Audrey Young writes:
Chris Auchinvole’s speech on gay marriage was widely hailed as one of the best given by a politician in the debate this week on the legislation.
MPs from across the House say it was the best speech of his parliamentary career.
But for thousands of people on social media, the question was: “Who is this Chris Auchinvole?”
He is a 68-year old West Coast-based list MP for National who, until this week, did not know what “trending” was – until he was told that his speech was a hit on Twitter.
His executive assistance printed off 40 pages of comments from Twitter on the speech and that was only 1 per cent of the feedback, he said. There wasn’t a single negative remark.
“Could you be my grandfather?” “Where have they been hiding him?” and “Chris Auchinvole for Emperor” were some of them.
You can see some of the comments here. It was a great speech, and I’m glad so many people got to see his sense of humour, and also his compassion.
Mr Auchinvole insists he had no position on gay marriage until he sat on the select committee considering Louisa Wall’s bill legalising it.
“Hand on heart. It would be quite wrong to say I have any particular sympathy for any particular group. I don’t think that would be honest.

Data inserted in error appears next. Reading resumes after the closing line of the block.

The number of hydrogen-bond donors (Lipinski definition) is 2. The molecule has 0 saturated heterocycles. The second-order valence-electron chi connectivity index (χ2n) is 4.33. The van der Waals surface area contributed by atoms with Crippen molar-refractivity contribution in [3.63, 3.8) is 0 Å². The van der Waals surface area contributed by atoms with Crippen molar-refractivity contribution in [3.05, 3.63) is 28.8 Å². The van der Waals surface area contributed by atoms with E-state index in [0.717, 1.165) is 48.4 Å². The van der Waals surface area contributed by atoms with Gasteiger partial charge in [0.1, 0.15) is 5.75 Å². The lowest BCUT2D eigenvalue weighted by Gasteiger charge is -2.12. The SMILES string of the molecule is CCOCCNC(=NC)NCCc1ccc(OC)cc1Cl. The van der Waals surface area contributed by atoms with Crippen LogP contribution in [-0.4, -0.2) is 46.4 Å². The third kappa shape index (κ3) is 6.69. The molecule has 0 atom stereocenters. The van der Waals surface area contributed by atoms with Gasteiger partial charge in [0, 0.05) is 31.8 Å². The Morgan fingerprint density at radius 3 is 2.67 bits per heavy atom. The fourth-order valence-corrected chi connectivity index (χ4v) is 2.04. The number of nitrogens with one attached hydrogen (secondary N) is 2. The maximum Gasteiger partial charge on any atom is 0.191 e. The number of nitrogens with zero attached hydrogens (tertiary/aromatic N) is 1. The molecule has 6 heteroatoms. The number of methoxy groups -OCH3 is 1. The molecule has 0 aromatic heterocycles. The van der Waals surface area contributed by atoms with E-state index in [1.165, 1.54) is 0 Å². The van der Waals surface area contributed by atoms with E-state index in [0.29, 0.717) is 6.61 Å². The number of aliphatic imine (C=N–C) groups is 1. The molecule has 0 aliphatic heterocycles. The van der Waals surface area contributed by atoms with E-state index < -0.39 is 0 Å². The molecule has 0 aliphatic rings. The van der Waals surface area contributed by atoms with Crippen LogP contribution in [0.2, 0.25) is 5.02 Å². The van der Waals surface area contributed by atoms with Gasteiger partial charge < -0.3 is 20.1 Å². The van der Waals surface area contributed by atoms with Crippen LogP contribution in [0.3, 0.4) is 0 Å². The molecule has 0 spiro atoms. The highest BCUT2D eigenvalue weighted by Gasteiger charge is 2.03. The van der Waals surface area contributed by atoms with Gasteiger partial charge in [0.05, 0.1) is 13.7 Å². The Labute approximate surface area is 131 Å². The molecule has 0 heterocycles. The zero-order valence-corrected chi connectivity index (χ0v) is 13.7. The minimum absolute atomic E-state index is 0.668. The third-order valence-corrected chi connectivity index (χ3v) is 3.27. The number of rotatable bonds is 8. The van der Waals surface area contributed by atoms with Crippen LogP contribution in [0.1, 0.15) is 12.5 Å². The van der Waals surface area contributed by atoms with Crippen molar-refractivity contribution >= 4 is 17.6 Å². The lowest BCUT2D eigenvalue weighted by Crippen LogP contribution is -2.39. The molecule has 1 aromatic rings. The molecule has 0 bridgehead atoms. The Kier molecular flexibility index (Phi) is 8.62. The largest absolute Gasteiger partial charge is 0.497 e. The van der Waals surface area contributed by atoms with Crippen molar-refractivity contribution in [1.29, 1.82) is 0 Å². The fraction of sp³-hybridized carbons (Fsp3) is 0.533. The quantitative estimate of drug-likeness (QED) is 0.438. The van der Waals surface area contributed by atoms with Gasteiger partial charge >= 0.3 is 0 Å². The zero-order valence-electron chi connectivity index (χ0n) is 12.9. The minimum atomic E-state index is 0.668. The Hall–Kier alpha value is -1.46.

“I know it’s a funny, old-fashioned way of approaching things but I think you have to go with an open mind and be persuaded by argument. That appeals to my Scottish nature. Even if I felt it were wrong, if it made good sense you have to go with it.”
He said there was a big generational difference in the submissions the select committee received, with generally the older submitters saying definitively, “You cannot do this”, and the younger submitters saying, “Why on Earth can’t you do this?”
Sums it up pretty well. But good to have an MP who listens to the submissions. It is very true that Chris went from luke-warm to ardently in favour on the basis of what he heard. It is a good message to submitters that they can make a difference.
Mr Auchinvole said he was sympathetic to the older submitters because they, like him, were taught that homosexuality was immoral, illegal, and criminal.
“People’s reputations could be lost on the basis that people thought they were homosexual, and I always thought that was an injustice.”
He said that at the boarding school he attended over five years, “we lost boys at school”.
Five of 120 boys committed suicide, invariably in the holidays, because, he believes, they were gay.
“They were good guys, and it was awful. We liked them all.”